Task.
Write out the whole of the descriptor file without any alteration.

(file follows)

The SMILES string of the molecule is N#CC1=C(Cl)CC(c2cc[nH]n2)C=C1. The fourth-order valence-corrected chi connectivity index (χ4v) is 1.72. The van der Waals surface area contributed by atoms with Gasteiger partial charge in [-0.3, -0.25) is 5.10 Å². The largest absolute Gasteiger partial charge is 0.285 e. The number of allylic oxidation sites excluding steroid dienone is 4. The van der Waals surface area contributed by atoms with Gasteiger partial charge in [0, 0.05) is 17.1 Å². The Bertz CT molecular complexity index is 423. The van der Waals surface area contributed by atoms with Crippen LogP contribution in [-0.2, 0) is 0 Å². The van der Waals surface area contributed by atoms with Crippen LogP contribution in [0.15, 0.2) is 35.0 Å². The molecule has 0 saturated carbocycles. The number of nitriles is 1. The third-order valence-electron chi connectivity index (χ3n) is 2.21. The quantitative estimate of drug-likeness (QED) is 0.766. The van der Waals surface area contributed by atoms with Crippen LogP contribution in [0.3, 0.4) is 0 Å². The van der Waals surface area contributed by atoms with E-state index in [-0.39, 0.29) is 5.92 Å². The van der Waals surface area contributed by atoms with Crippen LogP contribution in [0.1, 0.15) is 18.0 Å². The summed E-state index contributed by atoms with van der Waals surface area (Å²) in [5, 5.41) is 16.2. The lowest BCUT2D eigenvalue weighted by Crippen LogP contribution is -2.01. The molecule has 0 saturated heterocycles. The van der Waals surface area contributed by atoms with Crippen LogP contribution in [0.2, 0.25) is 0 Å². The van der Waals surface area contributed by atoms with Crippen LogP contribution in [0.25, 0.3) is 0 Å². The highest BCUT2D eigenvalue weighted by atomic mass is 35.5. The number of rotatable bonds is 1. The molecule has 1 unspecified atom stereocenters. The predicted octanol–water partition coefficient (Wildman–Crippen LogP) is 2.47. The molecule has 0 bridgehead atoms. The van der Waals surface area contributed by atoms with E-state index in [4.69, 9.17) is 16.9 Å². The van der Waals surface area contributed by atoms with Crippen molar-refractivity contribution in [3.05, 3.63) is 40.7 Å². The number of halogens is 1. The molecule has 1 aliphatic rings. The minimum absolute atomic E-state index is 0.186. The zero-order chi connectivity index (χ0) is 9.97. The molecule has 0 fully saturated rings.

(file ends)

The SMILES string of the molecule is N#CC1=C(Cl)CC(c2cc[nH]n2)C=C1. The fourth-order valence-corrected chi connectivity index (χ4v) is 1.72. The van der Waals surface area contributed by atoms with Gasteiger partial charge in [-0.3, -0.25) is 5.10 Å². The largest absolute Gasteiger partial charge is 0.285 e. The number of allylic oxidation sites excluding steroid dienone is 4. The van der Waals surface area contributed by atoms with Gasteiger partial charge in [0, 0.05) is 17.1 Å². The Bertz CT molecular complexity index is 423. The van der Waals surface area contributed by atoms with Crippen LogP contribution in [-0.2, 0) is 0 Å². The van der Waals surface area contributed by atoms with Crippen LogP contribution in [0.15, 0.2) is 35.0 Å². The molecule has 0 saturated carbocycles. The number of nitriles is 1. The third-order valence-electron chi connectivity index (χ3n) is 2.21. The quantitative estimate of drug-likeness (QED) is 0.766. The van der Waals surface area contributed by atoms with Crippen LogP contribution in [0.3, 0.4) is 0 Å². The van der Waals surface area contributed by atoms with E-state index in [-0.39, 0.29) is 5.92 Å². The van der Waals surface area contributed by atoms with Crippen LogP contribution in [0.1, 0.15) is 18.0 Å². The summed E-state index contributed by atoms with van der Waals surface area (Å²) in [5, 5.41) is 16.2. The lowest BCUT2D eigenvalue weighted by Crippen LogP contribution is -2.01. The molecule has 0 saturated heterocycles. The van der Waals surface area contributed by atoms with Crippen LogP contribution in [0.2, 0.25) is 0 Å². The van der Waals surface area contributed by atoms with Crippen LogP contribution in [0.25, 0.3) is 0 Å². The highest BCUT2D eigenvalue weighted by atomic mass is 35.5. The number of rotatable bonds is 1. The molecule has 1 unspecified atom stereocenters. The predicted octanol–water partition coefficient (Wildman–Crippen LogP) is 2.47. The molecule has 0 bridgehead atoms. The van der Waals surface area contributed by atoms with E-state index in [4.69, 9.17) is 16.9 Å². The van der Waals surface area contributed by atoms with Crippen molar-refractivity contribution in [3.05, 3.63) is 40.7 Å². The number of halogens is 1. The molecule has 1 aliphatic rings. The minimum absolute atomic E-state index is 0.186. The zero-order chi connectivity index (χ0) is 9.97. The molecule has 0 fully saturated rings.